14. The ultimate aim of conducting an audit is to increase the level of tax compliance of registered person. Therefore, no audit can be considered to be complete unless the auditor has made all efforts to ensure maximum recovery of short levy before leaving the premises of the registered person. As the Audit system adopts a transparent methodology, it is necessary that all the audit objections noticed by the Audit Group are conveyed to the registered person with a view to ascertain his point of view before preparing the Draft Audit Report. Accordingly, the audit objections should be intimated in writing to the registered person, clearly stating that the same is not in the nature of any show cause notice and is only a part of participative and fact-finding audit scheme under which even the preliminary and tentative audit observations are being shared with the registered person for ascertaining his point of view. Where satisfactory explanation or evidence is submitted to the auditor, the findings should be revised as necessary after placing the same before Circle DC/ AC and obtaining his approval. However, if a response from the registered person is not forthcoming, draft audit paras should be prepared on the basis of available records after citing the lack of cooperation on part of the registered person, in the Audit Report.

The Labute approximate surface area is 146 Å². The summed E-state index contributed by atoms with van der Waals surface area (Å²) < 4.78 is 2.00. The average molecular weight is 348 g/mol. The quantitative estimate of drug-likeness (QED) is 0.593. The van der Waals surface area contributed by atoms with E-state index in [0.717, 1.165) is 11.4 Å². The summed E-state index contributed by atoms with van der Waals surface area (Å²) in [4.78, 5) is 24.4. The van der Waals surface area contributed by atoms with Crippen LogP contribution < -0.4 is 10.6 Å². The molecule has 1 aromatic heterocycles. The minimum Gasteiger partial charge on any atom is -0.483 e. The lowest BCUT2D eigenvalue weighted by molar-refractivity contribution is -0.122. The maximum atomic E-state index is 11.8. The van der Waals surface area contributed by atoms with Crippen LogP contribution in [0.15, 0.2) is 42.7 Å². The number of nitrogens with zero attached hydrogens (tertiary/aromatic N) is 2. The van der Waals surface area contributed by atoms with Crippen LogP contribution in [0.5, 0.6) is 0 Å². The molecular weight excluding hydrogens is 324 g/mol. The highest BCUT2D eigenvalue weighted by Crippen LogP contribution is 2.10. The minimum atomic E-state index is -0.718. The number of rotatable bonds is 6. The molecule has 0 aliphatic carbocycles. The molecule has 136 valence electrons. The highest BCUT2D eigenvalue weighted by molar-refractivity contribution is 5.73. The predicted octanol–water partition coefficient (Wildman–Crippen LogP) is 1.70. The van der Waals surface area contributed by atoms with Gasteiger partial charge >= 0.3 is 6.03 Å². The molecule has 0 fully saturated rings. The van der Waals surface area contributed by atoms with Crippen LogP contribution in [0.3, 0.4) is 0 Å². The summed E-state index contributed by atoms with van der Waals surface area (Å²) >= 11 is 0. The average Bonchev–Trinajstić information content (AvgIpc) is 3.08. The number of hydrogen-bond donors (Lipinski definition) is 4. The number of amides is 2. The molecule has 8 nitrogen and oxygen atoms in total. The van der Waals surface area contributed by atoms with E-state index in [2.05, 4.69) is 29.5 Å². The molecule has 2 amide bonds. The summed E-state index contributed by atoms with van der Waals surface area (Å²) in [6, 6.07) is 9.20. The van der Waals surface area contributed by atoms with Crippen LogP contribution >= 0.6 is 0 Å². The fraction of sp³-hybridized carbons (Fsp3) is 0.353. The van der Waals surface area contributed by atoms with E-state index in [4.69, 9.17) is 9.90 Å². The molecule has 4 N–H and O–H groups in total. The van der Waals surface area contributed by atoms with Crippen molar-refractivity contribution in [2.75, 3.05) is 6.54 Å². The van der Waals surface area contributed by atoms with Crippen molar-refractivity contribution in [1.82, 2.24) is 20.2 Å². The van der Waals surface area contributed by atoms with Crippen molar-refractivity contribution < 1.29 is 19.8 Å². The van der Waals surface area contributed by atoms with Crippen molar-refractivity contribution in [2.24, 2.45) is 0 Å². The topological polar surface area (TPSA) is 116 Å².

15. It is the auditor’s responsibility to explain all the objections to the registered person and to make all attempts to resolve any disagreements before those are finalised. It is also the auditor’s responsibility to make sure that the senior officers are aware of potential disagreement and the position taken by the registered person.

16. Suggestions to Registered person for future compliance

16.1 Before leaving the registered person’s premises, the auditor must discuss future compliance issues with the senior management of the registered person. The auditor should also discuss the steps that management can take to reduce specific errors detected during the audit and to improve compliance by suggesting improvements in the accounting systems etc. Written or verbal assurances as given by registered person should be recorded in the Audit Report.

17. If, in any way, the department can assist the registered person to reduce errors and improve compliance, such offer of assistance should be made.

Source- GST Audit Manual of CBIC